The Best Exercise For Aging Muscles
The New York Times – by Gretchen Reynolds
The toll that aging takes on a body extends all the way down to the cellular level. But the damage accrued by cells in older muscles is especially severe, because they do not regenerate easily and they become weaker as their mitochondria, which produce energy, diminish in vigor and number.

A study published this month in “Cell Metabolism,” however, suggests that certain sorts of workouts may undo some of what the years can do to our mitochondria.

Exercise is good for people, as everyone knows. But scientists have surprisingly little understanding of its cellular impacts and how those might vary by activity and the age of the exerciser.

So researchers at the Mayo Clinic in Rochester, Minn., recently conducted an experiment on the cells of 72 healthy but sedentary men and women who were 30 or younger or older than 64. After baseline measures were established for their aerobic fitness, their blood-sugar levels and the gene activity and mitochondrial health in their muscle cells, the volunteers were randomly assigned to a particular exercise regimen.

Some of them did vigorous weight training several times a week; some did brief interval training three times a week on stationary bicycles (pedaling hard for four minutes, resting for three and then repeating that sequence three more times); some rode stationary bikes at a moderate pace for 30 minutes a few times a week and lifted weights lightly on other days. A fourth group, the control, did not exercise. (read more)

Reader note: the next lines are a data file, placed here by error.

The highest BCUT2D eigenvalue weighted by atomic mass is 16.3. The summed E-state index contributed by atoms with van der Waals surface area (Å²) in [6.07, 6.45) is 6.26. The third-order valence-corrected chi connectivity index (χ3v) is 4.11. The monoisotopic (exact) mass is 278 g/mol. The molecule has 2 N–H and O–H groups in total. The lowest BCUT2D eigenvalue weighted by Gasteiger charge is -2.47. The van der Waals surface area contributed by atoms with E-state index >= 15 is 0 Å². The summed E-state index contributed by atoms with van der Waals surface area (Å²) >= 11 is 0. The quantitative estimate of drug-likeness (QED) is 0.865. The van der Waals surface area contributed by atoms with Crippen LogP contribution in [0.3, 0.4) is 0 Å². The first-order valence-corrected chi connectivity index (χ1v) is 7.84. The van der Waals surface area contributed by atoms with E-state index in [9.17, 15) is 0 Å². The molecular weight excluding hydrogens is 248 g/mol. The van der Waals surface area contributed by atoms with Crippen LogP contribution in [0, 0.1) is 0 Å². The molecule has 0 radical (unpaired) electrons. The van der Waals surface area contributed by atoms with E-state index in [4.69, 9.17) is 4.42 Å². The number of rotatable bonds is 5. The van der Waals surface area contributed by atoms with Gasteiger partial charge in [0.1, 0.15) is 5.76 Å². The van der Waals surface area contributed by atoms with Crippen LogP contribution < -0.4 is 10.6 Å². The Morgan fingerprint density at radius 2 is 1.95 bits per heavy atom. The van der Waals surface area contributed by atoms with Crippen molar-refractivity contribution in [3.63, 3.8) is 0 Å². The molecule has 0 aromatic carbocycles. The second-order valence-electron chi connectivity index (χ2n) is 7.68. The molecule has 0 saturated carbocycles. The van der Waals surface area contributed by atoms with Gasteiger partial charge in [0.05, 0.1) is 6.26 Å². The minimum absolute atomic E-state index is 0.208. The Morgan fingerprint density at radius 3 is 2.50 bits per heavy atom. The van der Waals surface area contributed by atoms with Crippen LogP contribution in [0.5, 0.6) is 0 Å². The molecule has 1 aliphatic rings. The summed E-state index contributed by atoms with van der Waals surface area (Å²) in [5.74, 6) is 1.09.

Wellness Article

ISSUE 19 E-NEWSLETTER
12 Things Truly Confident People Do Differently 

HuffPost – Dr. Travis Bradberry, Contributor
Confidence takes many forms, from the arrogance of Floyd Mayweather to the quiet self-assurance of Jane Goodall. True confidence – as opposed to the false confidence people project to mask their insecurities – has a look all its own.

When it comes to confidence, one thing is certain: truly confident people always have the upper hand over the doubtful and the skittish because they inspire others and they make things happen.

Whether you think you can, or you think you can’t–you’re right.
– Henry Ford

Ford’s notion that your mentality has a powerful effect on your ability to succeed is manifest in the results of a recent study at the University of Melbourne that showed that confident people went on to earn higher wages and get promoted more quickly than anyone else.

Learning to be confident is clearly important, but what is it that truly confident people do that sets them apart from everyone else?

I did some digging to uncover the 12 cardinal habits of truly confident people so that you can incorporate these behaviors into your repertoire.

1. They Get Their Happiness from Within
Happiness is a critical element of confidence, because in order to be confident in what you do, you have to be happy with who you are.

People who brim with confidence derive their sense of pleasure and satisfaction from their own accomplishments, as opposed to what other people think of their accomplishments. They know that no matter what anyone says, you’re never as good or as bad as people say you are.

2. They Don’t Pass Judgment
Confident people don’t pass judgment on others because they know that everyone has something to offer, and they don’t need to take other people down a notch in order to feel good about themselves. Comparing yourself to other people is limiting. Confident people don’t waste time sizing people up and worrying about whether or not they measure up to everyone they meet. (read more)